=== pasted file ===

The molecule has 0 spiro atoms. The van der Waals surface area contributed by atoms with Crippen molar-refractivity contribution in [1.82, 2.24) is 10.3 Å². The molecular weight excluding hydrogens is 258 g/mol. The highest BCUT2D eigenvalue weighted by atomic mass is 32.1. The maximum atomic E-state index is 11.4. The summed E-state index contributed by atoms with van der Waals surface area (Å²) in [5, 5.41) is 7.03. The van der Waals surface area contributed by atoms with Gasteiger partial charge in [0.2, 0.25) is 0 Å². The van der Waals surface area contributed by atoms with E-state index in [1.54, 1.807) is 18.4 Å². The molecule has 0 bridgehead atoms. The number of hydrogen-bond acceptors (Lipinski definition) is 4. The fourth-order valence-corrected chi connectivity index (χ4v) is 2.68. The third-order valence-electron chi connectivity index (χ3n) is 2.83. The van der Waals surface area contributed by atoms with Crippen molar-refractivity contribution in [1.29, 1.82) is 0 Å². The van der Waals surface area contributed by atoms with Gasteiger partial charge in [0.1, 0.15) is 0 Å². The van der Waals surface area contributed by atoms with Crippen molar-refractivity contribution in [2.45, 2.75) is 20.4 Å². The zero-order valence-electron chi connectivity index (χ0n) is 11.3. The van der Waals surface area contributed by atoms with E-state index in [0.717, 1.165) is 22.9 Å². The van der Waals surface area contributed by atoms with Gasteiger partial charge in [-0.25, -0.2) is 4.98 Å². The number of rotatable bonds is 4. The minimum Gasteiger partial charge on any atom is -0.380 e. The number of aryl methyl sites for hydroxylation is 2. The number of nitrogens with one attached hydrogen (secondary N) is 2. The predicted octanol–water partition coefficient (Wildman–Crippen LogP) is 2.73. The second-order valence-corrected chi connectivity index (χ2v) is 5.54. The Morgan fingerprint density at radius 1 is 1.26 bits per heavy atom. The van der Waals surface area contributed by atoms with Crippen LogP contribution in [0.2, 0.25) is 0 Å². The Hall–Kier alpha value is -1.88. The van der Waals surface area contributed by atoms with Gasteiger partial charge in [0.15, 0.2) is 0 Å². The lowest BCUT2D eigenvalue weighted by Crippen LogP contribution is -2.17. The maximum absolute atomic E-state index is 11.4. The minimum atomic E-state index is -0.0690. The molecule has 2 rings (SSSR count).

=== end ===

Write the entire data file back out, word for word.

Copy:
The molecule has 0 spiro atoms. The van der Waals surface area contributed by atoms with Crippen molar-refractivity contribution in [1.82, 2.24) is 10.3 Å². The molecular weight excluding hydrogens is 258 g/mol. The highest BCUT2D eigenvalue weighted by atomic mass is 32.1. The maximum atomic E-state index is 11.4. The summed E-state index contributed by atoms with van der Waals surface area (Å²) in [5, 5.41) is 7.03. The van der Waals surface area contributed by atoms with Gasteiger partial charge in [0.2, 0.25) is 0 Å². The van der Waals surface area contributed by atoms with E-state index in [1.54, 1.807) is 18.4 Å². The molecule has 0 bridgehead atoms. The number of hydrogen-bond acceptors (Lipinski definition) is 4. The fourth-order valence-corrected chi connectivity index (χ4v) is 2.68. The third-order valence-electron chi connectivity index (χ3n) is 2.83. The van der Waals surface area contributed by atoms with Crippen molar-refractivity contribution in [1.29, 1.82) is 0 Å². The van der Waals surface area contributed by atoms with Gasteiger partial charge in [0.1, 0.15) is 0 Å². The van der Waals surface area contributed by atoms with Crippen molar-refractivity contribution in [2.45, 2.75) is 20.4 Å². The zero-order valence-electron chi connectivity index (χ0n) is 11.3. The van der Waals surface area contributed by atoms with E-state index in [0.717, 1.165) is 22.9 Å². The van der Waals surface area contributed by atoms with Gasteiger partial charge in [-0.25, -0.2) is 4.98 Å². The number of rotatable bonds is 4. The minimum Gasteiger partial charge on any atom is -0.380 e. The number of aryl methyl sites for hydroxylation is 2. The number of nitrogens with one attached hydrogen (secondary N) is 2. The predicted octanol–water partition coefficient (Wildman–Crippen LogP) is 2.73. The second-order valence-corrected chi connectivity index (χ2v) is 5.54. The Morgan fingerprint density at radius 1 is 1.26 bits per heavy atom. The van der Waals surface area contributed by atoms with Crippen LogP contribution in [0.2, 0.25) is 0 Å². The Hall–Kier alpha value is -1.88. The van der Waals surface area contributed by atoms with Gasteiger partial charge in [0.15, 0.2) is 0 Å². The lowest BCUT2D eigenvalue weighted by Crippen LogP contribution is -2.17. The maximum absolute atomic E-state index is 11.4. The minimum atomic E-state index is -0.0690. The molecule has 2 rings (SSSR count).